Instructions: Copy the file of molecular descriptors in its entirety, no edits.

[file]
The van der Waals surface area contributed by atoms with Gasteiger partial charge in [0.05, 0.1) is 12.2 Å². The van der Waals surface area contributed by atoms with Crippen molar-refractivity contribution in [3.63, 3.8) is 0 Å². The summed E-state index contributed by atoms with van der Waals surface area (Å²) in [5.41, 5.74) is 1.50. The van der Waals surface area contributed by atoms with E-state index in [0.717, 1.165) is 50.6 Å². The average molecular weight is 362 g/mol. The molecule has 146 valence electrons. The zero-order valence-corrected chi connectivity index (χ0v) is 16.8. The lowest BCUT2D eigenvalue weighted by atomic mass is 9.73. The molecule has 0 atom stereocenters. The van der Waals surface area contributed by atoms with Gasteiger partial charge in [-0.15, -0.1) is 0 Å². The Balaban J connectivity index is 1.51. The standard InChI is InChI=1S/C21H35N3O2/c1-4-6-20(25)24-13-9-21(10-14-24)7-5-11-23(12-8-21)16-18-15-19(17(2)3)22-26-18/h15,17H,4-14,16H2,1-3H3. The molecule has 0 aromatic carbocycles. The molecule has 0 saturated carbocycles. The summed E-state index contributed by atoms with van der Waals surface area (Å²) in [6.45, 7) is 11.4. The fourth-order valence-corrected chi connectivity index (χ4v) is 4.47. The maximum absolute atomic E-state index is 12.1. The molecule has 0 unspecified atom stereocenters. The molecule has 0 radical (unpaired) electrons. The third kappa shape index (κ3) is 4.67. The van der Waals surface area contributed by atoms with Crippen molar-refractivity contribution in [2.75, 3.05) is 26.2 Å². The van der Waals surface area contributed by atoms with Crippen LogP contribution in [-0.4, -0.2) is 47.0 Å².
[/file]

The van der Waals surface area contributed by atoms with Gasteiger partial charge in [0.05, 0.1) is 12.2 Å². The van der Waals surface area contributed by atoms with Crippen molar-refractivity contribution in [3.63, 3.8) is 0 Å². The summed E-state index contributed by atoms with van der Waals surface area (Å²) in [5.41, 5.74) is 1.50. The van der Waals surface area contributed by atoms with E-state index in [0.717, 1.165) is 50.6 Å². The average molecular weight is 362 g/mol. The molecule has 146 valence electrons. The zero-order valence-corrected chi connectivity index (χ0v) is 16.8. The lowest BCUT2D eigenvalue weighted by atomic mass is 9.73. The molecule has 0 atom stereocenters. The van der Waals surface area contributed by atoms with Gasteiger partial charge in [-0.15, -0.1) is 0 Å². The Balaban J connectivity index is 1.51. The standard InChI is InChI=1S/C21H35N3O2/c1-4-6-20(25)24-13-9-21(10-14-24)7-5-11-23(12-8-21)16-18-15-19(17(2)3)22-26-18/h15,17H,4-14,16H2,1-3H3. The molecule has 0 aromatic carbocycles. The molecule has 0 saturated carbocycles. The summed E-state index contributed by atoms with van der Waals surface area (Å²) in [6.45, 7) is 11.4. The fourth-order valence-corrected chi connectivity index (χ4v) is 4.47. The maximum absolute atomic E-state index is 12.1. The molecule has 0 unspecified atom stereocenters. The molecule has 0 radical (unpaired) electrons. The third kappa shape index (κ3) is 4.67. The van der Waals surface area contributed by atoms with Crippen molar-refractivity contribution in [2.75, 3.05) is 26.2 Å². The van der Waals surface area contributed by atoms with Crippen LogP contribution in [-0.4, -0.2) is 47.0 Å².